See, Think Wonder - a routine for helping kids think about art, nature, and other interesting things. Taken from the Harvard Project Zero Visible Thinking Project.
- What do you see?
- What do you think about that?
- What does it make you wonder?
Purpose: What kind of thinking does this routine encourage? This routine encourages students to make careful observations and thoughtful interpretations. It helps stimulate curiosity and sets the stage for inquiry.
Application: When and Where can it be used? Use this routine when you want students to think carefully about why something looks the way it does or is the way it is. Use the routine at the beginning of a new unit to motivate stu-dent interest or try it with an object that connects to a topic during the unit of study. Consider using the routine with an interesting object near the end of a unit to encourage students to further apply their new knowledge and ideas.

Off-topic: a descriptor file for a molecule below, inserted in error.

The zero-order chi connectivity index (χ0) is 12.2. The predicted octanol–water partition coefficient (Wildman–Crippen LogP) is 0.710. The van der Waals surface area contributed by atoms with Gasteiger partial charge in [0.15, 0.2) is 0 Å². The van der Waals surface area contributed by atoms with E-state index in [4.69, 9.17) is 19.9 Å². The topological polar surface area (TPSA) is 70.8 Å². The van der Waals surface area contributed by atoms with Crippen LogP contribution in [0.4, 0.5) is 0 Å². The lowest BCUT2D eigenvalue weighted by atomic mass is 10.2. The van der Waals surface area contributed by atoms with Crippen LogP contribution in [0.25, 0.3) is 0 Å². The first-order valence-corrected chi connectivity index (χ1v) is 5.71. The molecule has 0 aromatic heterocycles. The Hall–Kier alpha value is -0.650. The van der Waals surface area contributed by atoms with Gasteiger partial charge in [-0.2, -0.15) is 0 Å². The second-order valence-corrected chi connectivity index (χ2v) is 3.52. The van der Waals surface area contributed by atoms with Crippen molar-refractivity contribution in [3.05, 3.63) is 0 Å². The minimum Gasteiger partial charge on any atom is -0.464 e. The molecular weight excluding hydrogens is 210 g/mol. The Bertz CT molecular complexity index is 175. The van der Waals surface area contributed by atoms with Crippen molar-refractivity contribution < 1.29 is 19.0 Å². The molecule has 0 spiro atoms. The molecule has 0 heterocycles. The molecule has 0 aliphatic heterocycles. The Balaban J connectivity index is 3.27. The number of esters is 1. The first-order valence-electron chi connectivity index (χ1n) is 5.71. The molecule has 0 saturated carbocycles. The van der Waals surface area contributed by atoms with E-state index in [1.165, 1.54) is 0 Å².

Launch: What are some tips for starting and using this routine? Ask students to make an observation about an object--it could be an artwork, image, artifact or topic--and follow up with what they think might be going on or what they think this observation might be. Encourage students to back up their interpretation with reasons. Ask students to think about what this makes them wonder about the object or topic.
The routine works best when a student responds by using the three stems together at the same time, i.e., "I see..., I think..., I wonder...." However, you may find that students begin by using one stem at a time, and that you need to scaffold each response with a follow up ques-tion for the next stem.
The routine works well in a group discussion but in some cases you may want to ask students to try the routine individually on paper or in their heads before sharing out as a class. Stu-dent responses to the routine can be written down and recorded so that a class chart of obser-vations, interpretations and wonderings are listed for all to see and return to during the course of study.